What happens when you take 59 leaders from eight African countries, representing dozens of conservation organisations, and guide them on a collaborative, intergenerational learning journey? You gain incredible insights into trends and issues at a critical time for the conservation sector, suggests Elsbeth Dixon, from leadership development organisation, Common Purpose.
For the last two years, Dixon has been working with Southern African Wildlife College and the Environmental Sustainability Agency (ESA) on a Conservation Leadership Programme run through the College’s African Intergenerational Leadership Hub (AIGLH), with the support of the Mava Foundation and Peace Parks. Participants come from eSwatini, Kenya, Malawi, Mozambique, Namibia, Rwanda, South Africa, and Zambia.
‘’Despite dealing with the realities of Covid-related conservation impacts, ongoing wildlife crime, and increasing demands on scarce natural resources, the men and women working in conservation show up for people and the planet, day after day. As the programme nears completion, it has been a privilege to be part of a process to recognise and grow their leadership skills and now, share some of their collective learning,’’ said ESA’s Clive Poultney.
Here are seven take-away lessons from leaders involved in managing some of Africa’s most significant conservation landscapes.
1. Meaningful collaboration with communities is critical.
Conservation leaders know that ‘going it alone’ is not an acceptable or effective strategy, but they wrestle with how to work with communities most effectively in the areas’ they operate in. Despite this, when meeting with engaged community members, the conversations and opportunities for mutual insights are enormous.
2. Conservation must learn from other sectors.
Conservation can be a very inward facing community that will benefit from broadening its horizons and involving multiple and broad stakeholders in conservation activities. Learning from people who are outside the conservation space can help conservationists become more effective. This includes connecting more effectively with indigenous knowledge.
3. You cannot achieve conservation outcomes without addressing climate change.
Conservation thinking needs big picture thinking, and you cannot work in conservation without also looking at the context in which conservationists’ practice. Climate change is a major driver of many challenges facing conservation leaders, who need to recognise how their local efforts connect to the bigger global picture, and that climate change in not a stand-alone issue, but rather a background condition for all their work.
4. Education can help future-proof conservation.
Connecting with the education sector and engaging with young children in a structured and sustained way can provide powerful future impacts to the conservation sector. It does this by instilling a real love and appreciation for the value of healthy ecosystems in their lives, and providing a focus for future career aspirations, resulting in a new generation of leaders ready to tackle the big conservation issues.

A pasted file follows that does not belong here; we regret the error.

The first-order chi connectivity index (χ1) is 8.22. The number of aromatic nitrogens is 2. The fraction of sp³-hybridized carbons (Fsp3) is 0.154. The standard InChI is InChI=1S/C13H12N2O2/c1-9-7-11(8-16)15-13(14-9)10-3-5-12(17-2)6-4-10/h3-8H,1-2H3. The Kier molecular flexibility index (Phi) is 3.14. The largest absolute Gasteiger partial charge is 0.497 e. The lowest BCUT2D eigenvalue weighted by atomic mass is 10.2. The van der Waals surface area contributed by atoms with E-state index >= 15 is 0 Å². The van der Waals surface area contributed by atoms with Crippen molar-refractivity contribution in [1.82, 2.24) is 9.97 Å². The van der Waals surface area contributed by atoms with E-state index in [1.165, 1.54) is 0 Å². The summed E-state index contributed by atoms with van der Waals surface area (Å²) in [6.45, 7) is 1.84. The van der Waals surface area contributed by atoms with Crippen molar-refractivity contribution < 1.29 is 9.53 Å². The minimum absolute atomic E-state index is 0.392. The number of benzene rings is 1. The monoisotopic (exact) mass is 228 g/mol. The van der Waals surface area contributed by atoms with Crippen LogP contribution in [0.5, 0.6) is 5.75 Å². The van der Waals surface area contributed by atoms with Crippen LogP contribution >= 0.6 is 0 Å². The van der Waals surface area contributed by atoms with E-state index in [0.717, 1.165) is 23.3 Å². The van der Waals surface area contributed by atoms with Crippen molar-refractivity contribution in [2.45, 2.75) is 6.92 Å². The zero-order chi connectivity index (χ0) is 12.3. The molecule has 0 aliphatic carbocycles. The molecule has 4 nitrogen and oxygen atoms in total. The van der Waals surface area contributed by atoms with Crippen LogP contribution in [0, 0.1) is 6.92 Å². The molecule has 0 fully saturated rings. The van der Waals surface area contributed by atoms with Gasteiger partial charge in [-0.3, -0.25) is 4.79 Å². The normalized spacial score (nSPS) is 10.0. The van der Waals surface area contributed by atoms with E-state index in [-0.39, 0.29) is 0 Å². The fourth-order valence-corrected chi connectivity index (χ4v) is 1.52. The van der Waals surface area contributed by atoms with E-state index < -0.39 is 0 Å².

5. Embracing technology makes conservation more successful.
Technology and the possibility of harnessing technology through apps, better data management, and various other platforms and opportunities, is changing how conservation is practiced. Some technologies already allow for incredible impact at scale, and it is important for the sector to keep up, whether it relates to using technology to connect with stakeholders, gather data, improve law enforcement, or learn more about their environment.
6. The wisdom derived from intergenerational learning is more than the sum of its parts.
A profound lesson from the programme that brought young and more senior leaders together, is that youth and experience can be immensely powerful when mixed together. Young leaders can benefit from deep seams of knowledge gathered over decades, while senior leaders can – and are open to – learning from younger people. However, there is a need to create platforms where young conservationists can find and share their voices.
7. Closer ties between conservation organisations benefit everyone.
The programme has broken down distance between conservation organisations by bringing leaders from around Africa together. This prompted a realisation that conservation institutions across Africa are not effectively connected. If you can lessen the distance between them, there are powerful opportunities for support, sharing and impact at scale.
Furthermore, creating interpersonal links between leaders from different organisations and countries is powerfully encouraging for individuals working in often difficult and even dangerous situations. This is something that the Southern African Wildlife College has experienced when bringing people from across Africa together in a learning environment, which then becomes a melting pot for ideas, across its natural resource management programmes.